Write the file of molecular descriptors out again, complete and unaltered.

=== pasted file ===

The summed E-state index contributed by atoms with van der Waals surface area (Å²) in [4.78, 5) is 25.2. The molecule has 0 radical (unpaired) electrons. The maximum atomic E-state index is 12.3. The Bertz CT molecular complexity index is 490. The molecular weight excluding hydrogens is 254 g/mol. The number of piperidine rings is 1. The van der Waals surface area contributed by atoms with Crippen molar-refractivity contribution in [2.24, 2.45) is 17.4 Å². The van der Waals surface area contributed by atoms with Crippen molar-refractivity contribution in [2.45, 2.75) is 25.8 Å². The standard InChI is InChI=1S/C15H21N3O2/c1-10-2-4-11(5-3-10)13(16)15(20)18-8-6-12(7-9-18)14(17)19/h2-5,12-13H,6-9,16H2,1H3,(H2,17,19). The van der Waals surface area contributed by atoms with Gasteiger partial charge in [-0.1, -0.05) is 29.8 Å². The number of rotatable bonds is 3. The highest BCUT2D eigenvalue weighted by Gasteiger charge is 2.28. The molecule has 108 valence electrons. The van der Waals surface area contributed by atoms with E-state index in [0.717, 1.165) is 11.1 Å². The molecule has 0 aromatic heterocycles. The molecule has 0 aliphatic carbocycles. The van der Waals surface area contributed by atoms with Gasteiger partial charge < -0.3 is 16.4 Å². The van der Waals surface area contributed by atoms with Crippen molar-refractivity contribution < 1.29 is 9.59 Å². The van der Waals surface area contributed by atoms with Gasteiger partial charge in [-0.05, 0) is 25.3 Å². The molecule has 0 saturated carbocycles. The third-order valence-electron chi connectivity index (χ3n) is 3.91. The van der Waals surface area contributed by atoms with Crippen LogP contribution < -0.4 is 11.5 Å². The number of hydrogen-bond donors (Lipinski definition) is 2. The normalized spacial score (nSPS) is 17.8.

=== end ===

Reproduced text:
The summed E-state index contributed by atoms with van der Waals surface area (Å²) in [4.78, 5) is 25.2. The molecule has 0 radical (unpaired) electrons. The maximum atomic E-state index is 12.3. The Bertz CT molecular complexity index is 490. The molecular weight excluding hydrogens is 254 g/mol. The number of piperidine rings is 1. The van der Waals surface area contributed by atoms with Crippen molar-refractivity contribution in [2.24, 2.45) is 17.4 Å². The van der Waals surface area contributed by atoms with Crippen molar-refractivity contribution in [2.45, 2.75) is 25.8 Å². The standard InChI is InChI=1S/C15H21N3O2/c1-10-2-4-11(5-3-10)13(16)15(20)18-8-6-12(7-9-18)14(17)19/h2-5,12-13H,6-9,16H2,1H3,(H2,17,19). The van der Waals surface area contributed by atoms with Gasteiger partial charge in [-0.1, -0.05) is 29.8 Å². The number of rotatable bonds is 3. The highest BCUT2D eigenvalue weighted by Gasteiger charge is 2.28. The molecule has 108 valence electrons. The van der Waals surface area contributed by atoms with E-state index in [0.717, 1.165) is 11.1 Å². The molecule has 0 aromatic heterocycles. The molecule has 0 aliphatic carbocycles. The van der Waals surface area contributed by atoms with Gasteiger partial charge < -0.3 is 16.4 Å². The van der Waals surface area contributed by atoms with Crippen molar-refractivity contribution < 1.29 is 9.59 Å². The van der Waals surface area contributed by atoms with Gasteiger partial charge in [-0.05, 0) is 25.3 Å². The molecule has 0 saturated carbocycles. The third-order valence-electron chi connectivity index (χ3n) is 3.91. The van der Waals surface area contributed by atoms with Crippen LogP contribution < -0.4 is 11.5 Å². The number of hydrogen-bond donors (Lipinski definition) is 2. The normalized spacial score (nSPS) is 17.8.